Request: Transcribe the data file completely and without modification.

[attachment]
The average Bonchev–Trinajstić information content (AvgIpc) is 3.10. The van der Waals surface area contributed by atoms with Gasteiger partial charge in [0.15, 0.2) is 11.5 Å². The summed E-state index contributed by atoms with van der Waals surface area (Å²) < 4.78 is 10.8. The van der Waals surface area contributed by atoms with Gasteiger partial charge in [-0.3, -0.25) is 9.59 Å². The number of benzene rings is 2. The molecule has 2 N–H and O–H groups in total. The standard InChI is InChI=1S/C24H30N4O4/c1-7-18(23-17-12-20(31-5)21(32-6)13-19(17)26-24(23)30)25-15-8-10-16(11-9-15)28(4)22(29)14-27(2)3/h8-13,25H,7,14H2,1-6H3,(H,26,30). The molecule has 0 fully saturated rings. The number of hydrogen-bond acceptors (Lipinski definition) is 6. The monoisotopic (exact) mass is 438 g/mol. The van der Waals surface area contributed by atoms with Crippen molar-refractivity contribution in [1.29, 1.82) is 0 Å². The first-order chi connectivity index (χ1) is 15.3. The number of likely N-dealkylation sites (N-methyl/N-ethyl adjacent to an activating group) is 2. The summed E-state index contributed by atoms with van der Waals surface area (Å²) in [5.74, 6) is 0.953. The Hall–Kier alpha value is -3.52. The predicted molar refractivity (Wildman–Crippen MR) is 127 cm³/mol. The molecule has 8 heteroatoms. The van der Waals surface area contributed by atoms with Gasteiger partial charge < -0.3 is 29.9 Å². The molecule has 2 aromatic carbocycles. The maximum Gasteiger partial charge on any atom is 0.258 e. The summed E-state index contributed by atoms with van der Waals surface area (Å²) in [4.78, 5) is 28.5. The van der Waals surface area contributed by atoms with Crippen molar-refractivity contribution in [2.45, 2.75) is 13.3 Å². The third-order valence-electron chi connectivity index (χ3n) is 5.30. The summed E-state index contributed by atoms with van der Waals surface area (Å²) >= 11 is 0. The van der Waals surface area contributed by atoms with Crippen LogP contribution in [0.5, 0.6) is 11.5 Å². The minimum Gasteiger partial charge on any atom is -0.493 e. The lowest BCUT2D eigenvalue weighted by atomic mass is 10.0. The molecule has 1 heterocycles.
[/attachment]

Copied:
The average Bonchev–Trinajstić information content (AvgIpc) is 3.10. The van der Waals surface area contributed by atoms with Gasteiger partial charge in [0.15, 0.2) is 11.5 Å². The summed E-state index contributed by atoms with van der Waals surface area (Å²) < 4.78 is 10.8. The van der Waals surface area contributed by atoms with Gasteiger partial charge in [-0.3, -0.25) is 9.59 Å². The number of benzene rings is 2. The molecule has 2 N–H and O–H groups in total. The standard InChI is InChI=1S/C24H30N4O4/c1-7-18(23-17-12-20(31-5)21(32-6)13-19(17)26-24(23)30)25-15-8-10-16(11-9-15)28(4)22(29)14-27(2)3/h8-13,25H,7,14H2,1-6H3,(H,26,30). The molecule has 0 fully saturated rings. The number of hydrogen-bond acceptors (Lipinski definition) is 6. The monoisotopic (exact) mass is 438 g/mol. The van der Waals surface area contributed by atoms with Crippen molar-refractivity contribution in [1.29, 1.82) is 0 Å². The first-order chi connectivity index (χ1) is 15.3. The number of likely N-dealkylation sites (N-methyl/N-ethyl adjacent to an activating group) is 2. The summed E-state index contributed by atoms with van der Waals surface area (Å²) in [5.74, 6) is 0.953. The Hall–Kier alpha value is -3.52. The predicted molar refractivity (Wildman–Crippen MR) is 127 cm³/mol. The molecule has 8 heteroatoms. The van der Waals surface area contributed by atoms with Gasteiger partial charge < -0.3 is 29.9 Å². The molecule has 2 aromatic carbocycles. The maximum Gasteiger partial charge on any atom is 0.258 e. The summed E-state index contributed by atoms with van der Waals surface area (Å²) in [4.78, 5) is 28.5. The van der Waals surface area contributed by atoms with Crippen molar-refractivity contribution in [2.45, 2.75) is 13.3 Å². The third-order valence-electron chi connectivity index (χ3n) is 5.30. The summed E-state index contributed by atoms with van der Waals surface area (Å²) >= 11 is 0. The van der Waals surface area contributed by atoms with Crippen LogP contribution in [0.5, 0.6) is 11.5 Å². The minimum Gasteiger partial charge on any atom is -0.493 e. The lowest BCUT2D eigenvalue weighted by atomic mass is 10.0. The molecule has 1 heterocycles.